Four more months of official plan review

A farmer near Alvinston works his fields. File Photo

Enniskillen’s mayor is hopeful county politicians can ease concerns about the draft Official Plan given a little more time.
County planning officials and politicians have been working on the road map for development in Lambton County for more than five years. In 2016, a group formed called Concerned Landowners’ Legal Defence Fund. It’s spokesperson, former Lambton Shores Deputy Mayor Elizabeth Davis-Dagg raised over 30 concerns about the document saying individual property rights will be damaged if the draft is approved. She and the group are particularly concerned about the county naming natural heritage areas, which the group believes will mean they will no longer be able to farm in certain areas.
The Concerned Landowners’ Legal Defence Fund has threatened legal action if the draft is approved and that’s something Kevin Marriott would like to avoid. He was on a committee looking at some of the group’s concerns. “I think we’re 80 per cent there,” he recently told Lambton County councillors during a meeting where they were expected to pass the document.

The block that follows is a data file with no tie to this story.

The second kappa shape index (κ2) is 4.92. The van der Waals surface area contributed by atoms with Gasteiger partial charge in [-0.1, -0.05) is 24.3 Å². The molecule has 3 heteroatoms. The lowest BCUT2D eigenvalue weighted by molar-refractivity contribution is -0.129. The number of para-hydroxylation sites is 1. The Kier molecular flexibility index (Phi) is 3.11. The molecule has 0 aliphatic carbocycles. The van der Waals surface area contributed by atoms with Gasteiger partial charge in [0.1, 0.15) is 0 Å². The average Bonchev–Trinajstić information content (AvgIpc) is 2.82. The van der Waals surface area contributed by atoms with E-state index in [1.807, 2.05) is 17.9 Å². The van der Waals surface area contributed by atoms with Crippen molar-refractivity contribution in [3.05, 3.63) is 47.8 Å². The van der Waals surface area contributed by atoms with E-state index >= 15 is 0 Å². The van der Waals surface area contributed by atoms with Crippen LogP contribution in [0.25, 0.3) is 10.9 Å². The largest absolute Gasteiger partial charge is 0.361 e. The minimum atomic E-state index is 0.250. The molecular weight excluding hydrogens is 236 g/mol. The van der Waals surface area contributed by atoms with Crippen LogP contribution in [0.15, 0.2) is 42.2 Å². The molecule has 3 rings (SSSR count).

But Marriott wanted to delay the decision. “We have to clear the air for those people,” he says. “There are misconceptions we have to clear up. There are also things which need to be tweaked that would make this plan acceptable to a lot more people.
“We’re still working with the old (official) plan. We’re not under any pressure to pass this. The world is not going to end if we don’t pass this until fall.”
Council agreed, saying the document should return to the committee to come up with a strategy to meet with concerned landowners and explain the plan more fully and suggest any changes.
“I would rather have a good, functional official plan than a plan that is passed quickly,” agreed Sarnia City/County Councillor Andy Bruziewicz. “It needs community consensus. If it takes another four months, I can live with that.”
But St. Clair Township Mayor Steve Arnold says most of the concern is surrounding the provincial natural heritage guidelines. “If this body thinks we’re going to change the ministry’s designation on property – we’re not,” he said.
Dawn-Euphemia Mayor Al Broad sees the four-months as an “opportunity for all of county council to review the plan and make sure it is what we want.”
The group will also study a local Property Rights Council, suggested by Davis-Dagg. She says citizens who didn’t agree with the county’s decisions on their land could go to the council for appeal.
Councillors asked staff to report on the idea and how it might work.